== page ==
On days when I’m not slammed and nobody needs my help, I have a morning ritual that doesn’t seem terribly common, even though it’s one of the top things I’d list for what makes—and keeps—me good at my job.
I spend a lot of time reading support tickets.
Not all of them, just the ones that mention links to the documentation that I work on. Some days, it’s very ho hum, but on other days (often) it’s an illuminating experience. I even tweeted about it this morning.
Nothing like reading through tickets to get back in touch and remember who the docs are for/what users really need. #techcomm is a service.
— Sarah Kiniry (@SarahKiniry) April 17, 2015
Which of course got me thinking that perhaps it would be a good post subject. I really think that everyone who writes software documentation should read through at least a handful of related tickets every so often. So far, I’ve found three reasons that really stick out to me, and help me in my day-to-day work:
1. You don’t know how people use the software until you read their experiences.
Yes, as technical writers we can make scads of recommendations, document best practices, give the “happy path” use… but until you see what customers are saying and the problems they run into, you don’t have the whole picture. Reading what they say, directly from them, gives an insight into how they use the software, how they want to use the software, and what’s counterintuitive to them as they do so.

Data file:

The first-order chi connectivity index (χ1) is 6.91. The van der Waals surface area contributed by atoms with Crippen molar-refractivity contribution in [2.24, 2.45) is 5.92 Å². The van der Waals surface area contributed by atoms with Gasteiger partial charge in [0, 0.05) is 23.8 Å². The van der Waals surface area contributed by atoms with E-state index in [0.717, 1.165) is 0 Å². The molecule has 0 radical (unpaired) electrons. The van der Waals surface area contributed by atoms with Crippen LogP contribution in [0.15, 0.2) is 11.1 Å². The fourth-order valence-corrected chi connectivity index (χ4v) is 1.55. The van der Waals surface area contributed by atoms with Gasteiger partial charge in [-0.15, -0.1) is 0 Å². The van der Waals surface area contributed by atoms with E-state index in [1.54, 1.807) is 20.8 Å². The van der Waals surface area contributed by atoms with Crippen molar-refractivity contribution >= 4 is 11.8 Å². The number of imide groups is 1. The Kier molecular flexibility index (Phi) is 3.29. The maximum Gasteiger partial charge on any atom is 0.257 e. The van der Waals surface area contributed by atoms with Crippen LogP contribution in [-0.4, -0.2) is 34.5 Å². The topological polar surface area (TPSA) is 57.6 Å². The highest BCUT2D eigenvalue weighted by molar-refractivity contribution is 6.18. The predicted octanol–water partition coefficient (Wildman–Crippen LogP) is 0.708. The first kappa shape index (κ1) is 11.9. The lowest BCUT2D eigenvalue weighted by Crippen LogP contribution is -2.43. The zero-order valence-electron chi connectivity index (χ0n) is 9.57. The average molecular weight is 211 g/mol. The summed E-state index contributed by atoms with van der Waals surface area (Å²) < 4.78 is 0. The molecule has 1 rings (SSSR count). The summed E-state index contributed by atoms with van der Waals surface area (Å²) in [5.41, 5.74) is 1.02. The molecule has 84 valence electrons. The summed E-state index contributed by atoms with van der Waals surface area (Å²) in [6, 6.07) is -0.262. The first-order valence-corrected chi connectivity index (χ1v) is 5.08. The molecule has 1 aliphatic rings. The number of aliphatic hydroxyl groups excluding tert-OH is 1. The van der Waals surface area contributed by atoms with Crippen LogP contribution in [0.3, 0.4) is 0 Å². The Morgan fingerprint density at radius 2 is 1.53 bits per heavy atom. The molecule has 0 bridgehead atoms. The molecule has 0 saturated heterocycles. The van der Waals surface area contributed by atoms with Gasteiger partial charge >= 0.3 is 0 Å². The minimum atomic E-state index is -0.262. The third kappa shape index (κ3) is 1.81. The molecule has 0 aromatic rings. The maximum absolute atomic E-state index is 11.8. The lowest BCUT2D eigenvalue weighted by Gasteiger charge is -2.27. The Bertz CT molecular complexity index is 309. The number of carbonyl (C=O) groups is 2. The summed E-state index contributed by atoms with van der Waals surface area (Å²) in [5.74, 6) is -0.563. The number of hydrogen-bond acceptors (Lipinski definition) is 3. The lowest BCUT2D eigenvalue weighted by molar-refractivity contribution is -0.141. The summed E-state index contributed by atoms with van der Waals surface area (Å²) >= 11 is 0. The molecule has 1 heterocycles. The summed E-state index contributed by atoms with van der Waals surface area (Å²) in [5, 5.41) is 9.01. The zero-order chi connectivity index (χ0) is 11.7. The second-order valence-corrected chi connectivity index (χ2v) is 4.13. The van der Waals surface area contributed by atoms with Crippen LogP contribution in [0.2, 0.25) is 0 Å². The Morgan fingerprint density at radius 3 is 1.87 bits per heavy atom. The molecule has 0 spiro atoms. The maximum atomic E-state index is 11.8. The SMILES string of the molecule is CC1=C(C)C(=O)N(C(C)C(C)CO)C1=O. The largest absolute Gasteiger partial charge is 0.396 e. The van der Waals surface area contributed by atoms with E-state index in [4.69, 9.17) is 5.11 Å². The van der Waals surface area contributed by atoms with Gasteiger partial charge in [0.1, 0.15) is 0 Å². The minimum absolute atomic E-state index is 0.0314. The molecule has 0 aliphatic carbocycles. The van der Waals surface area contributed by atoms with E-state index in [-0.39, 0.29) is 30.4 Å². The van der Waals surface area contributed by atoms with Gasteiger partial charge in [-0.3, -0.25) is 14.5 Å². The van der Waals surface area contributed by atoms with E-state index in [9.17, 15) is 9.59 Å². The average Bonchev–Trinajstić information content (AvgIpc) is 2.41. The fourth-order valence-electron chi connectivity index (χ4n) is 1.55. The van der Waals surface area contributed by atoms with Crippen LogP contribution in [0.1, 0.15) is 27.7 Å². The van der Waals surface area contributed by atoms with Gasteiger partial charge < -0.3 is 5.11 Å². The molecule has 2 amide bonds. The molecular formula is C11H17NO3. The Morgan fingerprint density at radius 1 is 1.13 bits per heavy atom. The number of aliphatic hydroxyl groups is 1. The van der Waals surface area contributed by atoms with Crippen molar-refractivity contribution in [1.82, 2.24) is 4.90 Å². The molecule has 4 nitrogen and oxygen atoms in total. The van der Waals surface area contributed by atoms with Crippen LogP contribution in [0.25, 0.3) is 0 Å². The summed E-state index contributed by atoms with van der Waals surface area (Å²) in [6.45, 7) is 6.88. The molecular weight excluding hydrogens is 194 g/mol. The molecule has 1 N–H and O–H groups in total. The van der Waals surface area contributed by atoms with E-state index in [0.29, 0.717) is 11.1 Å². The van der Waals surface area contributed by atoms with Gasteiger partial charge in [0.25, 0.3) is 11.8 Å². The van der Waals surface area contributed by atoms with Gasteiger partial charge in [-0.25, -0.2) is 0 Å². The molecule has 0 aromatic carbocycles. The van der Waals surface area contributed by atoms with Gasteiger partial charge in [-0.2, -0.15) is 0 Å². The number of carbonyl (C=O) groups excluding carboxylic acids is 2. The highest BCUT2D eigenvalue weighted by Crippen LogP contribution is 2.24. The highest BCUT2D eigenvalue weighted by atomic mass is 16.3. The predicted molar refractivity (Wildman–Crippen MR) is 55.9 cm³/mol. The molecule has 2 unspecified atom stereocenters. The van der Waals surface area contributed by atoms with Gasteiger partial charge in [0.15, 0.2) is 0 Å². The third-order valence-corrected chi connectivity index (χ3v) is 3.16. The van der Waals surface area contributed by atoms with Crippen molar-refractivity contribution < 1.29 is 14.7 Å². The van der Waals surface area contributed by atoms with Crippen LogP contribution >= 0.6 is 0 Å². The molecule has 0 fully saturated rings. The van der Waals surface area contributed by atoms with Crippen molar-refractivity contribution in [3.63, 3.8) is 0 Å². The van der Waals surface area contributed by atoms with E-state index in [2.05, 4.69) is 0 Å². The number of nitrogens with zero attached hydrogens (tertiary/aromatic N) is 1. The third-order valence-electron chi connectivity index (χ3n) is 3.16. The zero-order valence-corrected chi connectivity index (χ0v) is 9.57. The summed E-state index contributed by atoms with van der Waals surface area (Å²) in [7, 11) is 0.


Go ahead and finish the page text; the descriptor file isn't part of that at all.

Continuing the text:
2. There is no better place to stay up-to-date on your industry’s jargon.
If you use Global English, you probably spend a decent amount of time translating industry jargon into Global English-friendly terminology. Even if you don’t use Global English, it’s likely that you encounter terms that are familiar to developers or to customers, and need to understand exactly how those terms are used. Seeing how customers refer to what they’re doing is just as important as the actual task itself.
3. You’ll find ways to improve existing documents.
A document can be 100% accurate, contain all of the relevant information, and still need improvement. Perhaps this means moving the most-used options to the top of the page. Maybe a warning needs to be highlighted with a graphical element. Maybe the titles of two documents are a little too similar, and one should be retitled. In most cases, there’s something that could be done to make finding the right information even easier.